Case Study: Olivia Chow for Mayor of Toronto
Photo by: Pooyan Tabatabaei
It was March of 2014 and we had pushed together the desks in our small office to fashion a long boardroom table. On the table were our desk lamps illuminating cookies, coffee, and mixed nuts. Around the table sat Michal Hay and Nathan Rotman, field directors for the Olivia Chow team as well as Jennifer Hollett, Olivia’s digital director. The conversation went as follows:
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Assessing the campaign landscape in March
Olivia Chow was launching her long anticipated campaign for mayor into one of the strangest and most unpredictable landscapes that a Toronto mayoral candidate has ever had to contend with. The sitting mayor had been stripped of his powers, after admitting to drug abuse for which he has refused to seek help, and under investigation by the police in connection with damning video which some believed was responsible for the death of a boy in the mayor’s former council ward. Toronto’s dirty laundry was being aired daily across the globe.
The city had had enough, and the buzz of Olivia’s possible run for mayor was a light at the end of an internationally embarrassing tunnel. Pollsters had been prospecting and in every case Olivia was out in front, by a mile. With an unlimited budget, Olivia could sweep the city, broadening her appeal in the outer suburbs, and holding her base in downtown Toronto. But her budget wasn’t unlimited; Toronto mayoral campaigns budgets are capped at $1.2 million (plus fundraising costs) and her team had extraordinary ambitions. To add constraint, Olivia was announcing in March and the election was in October. That’s $1.2 million for an almost nine month campaign, which is uncommon in Canadian politics.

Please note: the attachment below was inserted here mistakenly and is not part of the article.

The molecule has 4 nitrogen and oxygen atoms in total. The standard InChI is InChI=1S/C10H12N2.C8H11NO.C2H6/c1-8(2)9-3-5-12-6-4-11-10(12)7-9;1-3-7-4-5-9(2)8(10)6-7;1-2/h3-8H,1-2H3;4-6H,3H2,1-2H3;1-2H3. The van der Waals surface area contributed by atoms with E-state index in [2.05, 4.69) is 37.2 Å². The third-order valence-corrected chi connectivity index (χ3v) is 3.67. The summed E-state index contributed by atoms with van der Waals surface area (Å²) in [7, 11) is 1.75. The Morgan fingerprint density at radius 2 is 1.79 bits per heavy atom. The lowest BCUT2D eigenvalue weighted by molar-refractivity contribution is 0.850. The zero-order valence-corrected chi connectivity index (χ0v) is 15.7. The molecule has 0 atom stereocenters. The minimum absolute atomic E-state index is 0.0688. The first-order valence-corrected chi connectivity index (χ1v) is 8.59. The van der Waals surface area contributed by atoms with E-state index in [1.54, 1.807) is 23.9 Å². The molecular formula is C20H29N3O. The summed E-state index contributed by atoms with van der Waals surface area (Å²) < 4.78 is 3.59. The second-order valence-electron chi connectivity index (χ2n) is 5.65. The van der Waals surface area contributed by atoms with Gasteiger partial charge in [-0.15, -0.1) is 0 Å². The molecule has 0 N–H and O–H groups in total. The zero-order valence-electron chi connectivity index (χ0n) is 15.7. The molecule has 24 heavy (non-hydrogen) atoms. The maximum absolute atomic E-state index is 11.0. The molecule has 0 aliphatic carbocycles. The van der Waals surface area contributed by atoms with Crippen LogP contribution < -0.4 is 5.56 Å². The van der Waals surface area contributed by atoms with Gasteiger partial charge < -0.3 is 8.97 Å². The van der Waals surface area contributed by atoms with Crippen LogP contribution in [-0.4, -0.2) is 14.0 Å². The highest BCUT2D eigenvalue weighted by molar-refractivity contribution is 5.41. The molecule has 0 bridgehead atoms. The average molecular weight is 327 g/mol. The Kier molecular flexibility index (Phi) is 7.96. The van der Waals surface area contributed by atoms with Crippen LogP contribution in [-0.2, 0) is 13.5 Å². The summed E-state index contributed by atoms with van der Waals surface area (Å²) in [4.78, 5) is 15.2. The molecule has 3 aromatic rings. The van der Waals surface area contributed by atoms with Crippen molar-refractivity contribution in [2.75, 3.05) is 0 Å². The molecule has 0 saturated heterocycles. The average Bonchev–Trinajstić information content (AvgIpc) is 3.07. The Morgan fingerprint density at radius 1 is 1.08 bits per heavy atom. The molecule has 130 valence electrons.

The city of Toronto was divided into two groups: the downtown core that identified as progressive, and were angry at what they perceived as an attack on their urban lifestyles under Ford - removal of bike lanes, threats to city programs - and the outer suburbs who felt disenfranchised and ignored by know-it-all downtowners. We all talked about unity, but the city was just too big and divided to reach all voters with $1.2 million.
Hay and Rotman felt strongly that the only way to reach voters across the divide was through their neighbours. The field campaign wanted to build neighbourhood teams in all 44 electoral wards in a snowflake model. The distributed field campaign would be trained in how to deliver public narrative and represent Olivia at the doors. The only possible way to manage the teams and recruit this army of supporters would be to match it with a digital campaign focused on volunteering, recruiting friends, and turning out volunteers.
Developing a digital narrative
Olivia Chow was interesting as a candidate to bridge the urban-suburban divide because she shared life experience with both sides of the aisle. She immigrated to Toronto and grew up working class in a low income neighbourhood, the only child of parents who had traded good jobs in Hong Kong for precarious and poorly paid work in Canada. She went to art school and became politicized fighting for refugee rights. She’s an outspoken outdoors woman who served the public in city council, and parliament and shared her life with one of the country’s most beloved politicians, Jack Layton.
The narrative we wanted to communicate was that she is a woman of substance and character, and that her policies are drawn from the experiences that she shares and has shared with the people she’s seeking to represent. This was the key to expressing that even though she was the frontrunner, her candidacy was sprung from the grassroots.